Banking on Bulgaria's Gypsy businesses
Seattle Times staff columnist
CAROL PUCCI / THE SEATTLE TIMES
THOMAS AUCIELLO / SPECIAL TO THE SEATTLE TIMES
CAROL PUCCI / THE SEATTLE TIMES
Making lending easier
Microfinancing — the making of small loans to entrepreneurs in poor or developing countries — isn't new, but use of the Web to connect individuals and borrowers takes online social networking to a new level.
Since starting up a year ago, nonprofit Kiva, which means "unity" or "agreement" in Swahili, has worked with 75,000 individuals to broker $7.6 million worth of loans to 11,500 entrepreneurs in 33 countries, from Ecuador to Iraq.
Neither Kiva nor the lenders collect any interest (administration costs are funded by donations). Borrowers pay interest to Kiva's partners — 48 microfinancing institutions around the world — who identify businesses in need and arrange the loans. In Iraq, Kiva works through an organization in Kirkuk funded by USAID. Investors can loan as little as $25, money they can recoup when the loan is paid back (the default rate so far is under 1 percent), or reloan.
Most people connect with their borrowers through updates on Kiva.org, but Kiva and its partners will help travelers arrange personal visits.
"Fundamentally, it's all about knowing where your money goes and who it's helping and actually following that person," says Kiva president Premal Shah, 31, a former PayPal executive.
Global Giving (www.globalgiving.com) does similar work, but focuses on donations rather than loans.
SLIVEN, Bulgaria — Shortly before leaving on a trip to Eastern Europe, my husband and I did something that would baffle any traveler who's been approached at a train station in Rome or Paris by women in flowing skirts, cradling babies in their arms and begging for coins.
We loaned money to Gypsies.
Meet our new business partners, Diana Beleva, 26, a traveling sock saleswoman; and her brother Todor Belev and his wife, Silvia, who make a living selling firewood in the Balkan mountain town of Sliven.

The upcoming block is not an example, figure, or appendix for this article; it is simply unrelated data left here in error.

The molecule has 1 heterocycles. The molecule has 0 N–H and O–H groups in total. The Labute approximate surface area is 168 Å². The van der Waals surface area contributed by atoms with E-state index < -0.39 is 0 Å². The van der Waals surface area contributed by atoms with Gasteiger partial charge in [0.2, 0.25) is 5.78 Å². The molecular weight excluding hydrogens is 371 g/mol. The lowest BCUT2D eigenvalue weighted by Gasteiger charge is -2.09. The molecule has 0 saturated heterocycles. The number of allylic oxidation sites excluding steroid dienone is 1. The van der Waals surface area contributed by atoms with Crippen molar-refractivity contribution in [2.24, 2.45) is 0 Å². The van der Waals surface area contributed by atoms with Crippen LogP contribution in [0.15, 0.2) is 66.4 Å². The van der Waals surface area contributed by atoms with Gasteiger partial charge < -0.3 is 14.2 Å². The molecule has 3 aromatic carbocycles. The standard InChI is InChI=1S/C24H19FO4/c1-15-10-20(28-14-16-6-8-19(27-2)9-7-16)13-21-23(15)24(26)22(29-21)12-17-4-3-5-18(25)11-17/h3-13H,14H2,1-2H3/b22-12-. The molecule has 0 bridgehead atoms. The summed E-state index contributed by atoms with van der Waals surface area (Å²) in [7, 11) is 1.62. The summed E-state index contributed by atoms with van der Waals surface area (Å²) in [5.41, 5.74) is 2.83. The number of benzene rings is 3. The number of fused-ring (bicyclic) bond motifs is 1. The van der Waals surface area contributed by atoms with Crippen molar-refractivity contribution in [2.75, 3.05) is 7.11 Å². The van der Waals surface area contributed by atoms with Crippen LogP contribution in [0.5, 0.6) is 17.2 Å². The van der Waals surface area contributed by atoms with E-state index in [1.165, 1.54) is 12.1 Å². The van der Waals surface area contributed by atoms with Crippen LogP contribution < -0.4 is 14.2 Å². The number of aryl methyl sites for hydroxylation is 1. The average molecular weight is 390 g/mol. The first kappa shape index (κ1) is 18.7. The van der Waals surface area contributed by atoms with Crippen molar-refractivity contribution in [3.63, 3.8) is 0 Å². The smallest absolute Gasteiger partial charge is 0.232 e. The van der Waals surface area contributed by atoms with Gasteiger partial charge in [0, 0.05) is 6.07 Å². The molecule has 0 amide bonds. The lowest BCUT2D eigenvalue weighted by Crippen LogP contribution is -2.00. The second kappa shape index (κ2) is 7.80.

In their T-shirts and ball caps, they look no different from most Bulgarians. But they are Roma, an Eastern European ethnic minority more commonly known as Gypsies.
First migrating from India to Turkey around the 11th century and later into Eastern Europe to find work, the Roma still live on the fringes of society, often in separate neighborhoods called "mahalas" or in hillside camps. Resentment against them is openly expressed.
"Eat, drink, babies, go," is how one Bulgarian I met described his impression of the Gypsy lifestyle.
It's true that many do move from town to town looking for work, or get by on welfare. Some show up at train stations with their children to beg or steal.
Many more — Diana, Silvia, Todor and others like them — are settled in towns like Sliven, the sock-manufacturing empire of the Soviet bloc until the communist government fell in 1989 and most of the factories closed.
They want to work, send their children to school and build a future.
Enter Kiva.org. After working in East Africa, Stanford Business School students Matt and Jessica Flannery founded the San Francisco-based Web site a year ago. Their aim: to forge one-on-one connections between individuals with a few dollars to spare and entrepreneurs in developing countries in need of a banker.
Through Kiva, we made interest-free loans of $25 each to Diana and to Silvia and Todor whose pictures, bios and business plans were posted on the nonprofit's Web site. Then on a recent trip to Bulgaria, we veered off the tourist route to visit our new partners and see how business was going.
Getting involved in microlending, we found, not only makes for an interesting business proposition. It makes for good travel.
Banking on the future
Bulgaria is filled with interesting towns and villages that don't get much mention in the guidebooks. Sliven is one I probably would have missed if it weren't for the Kiva connection.
"To most Bulgarians, Sliven is notable for two things: the wind and the Roma," says U.S. Peace Corps volunteer Greg Kelly, who helped arrange our visit.
Halfway between the capital of Sofia and the Black Sea coast, Sliven attracts hikers and skiers to a mountain area called the Blue Rocks. Mainly, though, it's a middle-class town of about 125,000 that's prospered in the post-communist era with new shops and a small technical university. Life centers around a shady pedestrian mall lined with cafes and outdoor lounges furnished with living-room-like furniture and coffee tables.
A few blocks away, in a former prison built as a factory in 1834 by the Ottoman Turks, are the offices of Kiva's Bulgarian partner, the Regional Economic Development Center (REDC), a microcredit organization funded by Hungarian-American businessman George Soros.
"The reason there are so many Roma in Sliven is that they were recruited from Turkey to work in the factory which at that time made military uniforms," explains Nikolay Sidjimov, REDC's director.
"Everyone worked during the communist times, even the Roma," says Sidjimov. When the factories closed, many found they had no marketable skills. Unemployment is high among Bulgarians and even higher among the Roma. "It's very difficult to convince them [bankers] that these people need something to start with," he says. With bank interest rates between 30 and 40 percent, the alternatives for most Roma are loan sharks who charge 100 percent or more.
Socks and firewood
Dressed in Capri pants and a pink T-shirt with "New York" stenciled across the front, Diana is a mother of two with the take-charge look of a successful businesswoman.